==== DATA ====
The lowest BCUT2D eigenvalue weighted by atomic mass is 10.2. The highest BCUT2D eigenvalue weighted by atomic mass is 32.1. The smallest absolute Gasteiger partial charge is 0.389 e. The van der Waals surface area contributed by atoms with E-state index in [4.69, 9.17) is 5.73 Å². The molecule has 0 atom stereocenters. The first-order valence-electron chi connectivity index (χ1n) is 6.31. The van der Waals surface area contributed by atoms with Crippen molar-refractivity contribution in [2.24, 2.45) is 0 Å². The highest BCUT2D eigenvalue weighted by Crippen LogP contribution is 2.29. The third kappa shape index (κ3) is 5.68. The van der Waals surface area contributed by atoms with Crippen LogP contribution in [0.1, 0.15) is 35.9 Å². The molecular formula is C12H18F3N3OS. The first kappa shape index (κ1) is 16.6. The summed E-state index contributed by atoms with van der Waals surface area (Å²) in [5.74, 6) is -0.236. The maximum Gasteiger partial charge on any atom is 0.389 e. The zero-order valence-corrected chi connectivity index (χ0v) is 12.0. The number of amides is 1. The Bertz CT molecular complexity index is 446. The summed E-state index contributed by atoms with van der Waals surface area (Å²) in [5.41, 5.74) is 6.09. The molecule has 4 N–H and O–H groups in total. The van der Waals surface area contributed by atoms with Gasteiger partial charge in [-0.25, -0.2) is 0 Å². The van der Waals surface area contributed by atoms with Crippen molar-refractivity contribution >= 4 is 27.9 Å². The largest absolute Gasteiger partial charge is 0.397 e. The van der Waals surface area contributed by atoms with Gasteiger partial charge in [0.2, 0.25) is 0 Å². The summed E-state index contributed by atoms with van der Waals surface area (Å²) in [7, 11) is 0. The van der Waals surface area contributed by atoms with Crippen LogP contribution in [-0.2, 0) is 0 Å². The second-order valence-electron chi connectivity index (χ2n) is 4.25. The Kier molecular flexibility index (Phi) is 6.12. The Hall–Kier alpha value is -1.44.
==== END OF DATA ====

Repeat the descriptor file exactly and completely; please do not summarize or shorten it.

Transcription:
The lowest BCUT2D eigenvalue weighted by atomic mass is 10.2. The highest BCUT2D eigenvalue weighted by atomic mass is 32.1. The smallest absolute Gasteiger partial charge is 0.389 e. The van der Waals surface area contributed by atoms with E-state index in [4.69, 9.17) is 5.73 Å². The molecule has 0 atom stereocenters. The first-order valence-electron chi connectivity index (χ1n) is 6.31. The van der Waals surface area contributed by atoms with Crippen molar-refractivity contribution in [2.24, 2.45) is 0 Å². The highest BCUT2D eigenvalue weighted by Crippen LogP contribution is 2.29. The third kappa shape index (κ3) is 5.68. The van der Waals surface area contributed by atoms with Crippen LogP contribution in [0.1, 0.15) is 35.9 Å². The molecular formula is C12H18F3N3OS. The first kappa shape index (κ1) is 16.6. The summed E-state index contributed by atoms with van der Waals surface area (Å²) in [5.74, 6) is -0.236. The maximum Gasteiger partial charge on any atom is 0.389 e. The zero-order valence-corrected chi connectivity index (χ0v) is 12.0. The number of amides is 1. The Bertz CT molecular complexity index is 446. The summed E-state index contributed by atoms with van der Waals surface area (Å²) in [5.41, 5.74) is 6.09. The molecule has 4 N–H and O–H groups in total. The van der Waals surface area contributed by atoms with Gasteiger partial charge in [-0.25, -0.2) is 0 Å². The van der Waals surface area contributed by atoms with Crippen molar-refractivity contribution >= 4 is 27.9 Å². The largest absolute Gasteiger partial charge is 0.397 e. The van der Waals surface area contributed by atoms with Gasteiger partial charge in [0.2, 0.25) is 0 Å². The summed E-state index contributed by atoms with van der Waals surface area (Å²) in [7, 11) is 0. The van der Waals surface area contributed by atoms with Crippen LogP contribution in [-0.2, 0) is 0 Å². The second-order valence-electron chi connectivity index (χ2n) is 4.25. The Kier molecular flexibility index (Phi) is 6.12. The Hall–Kier alpha value is -1.44.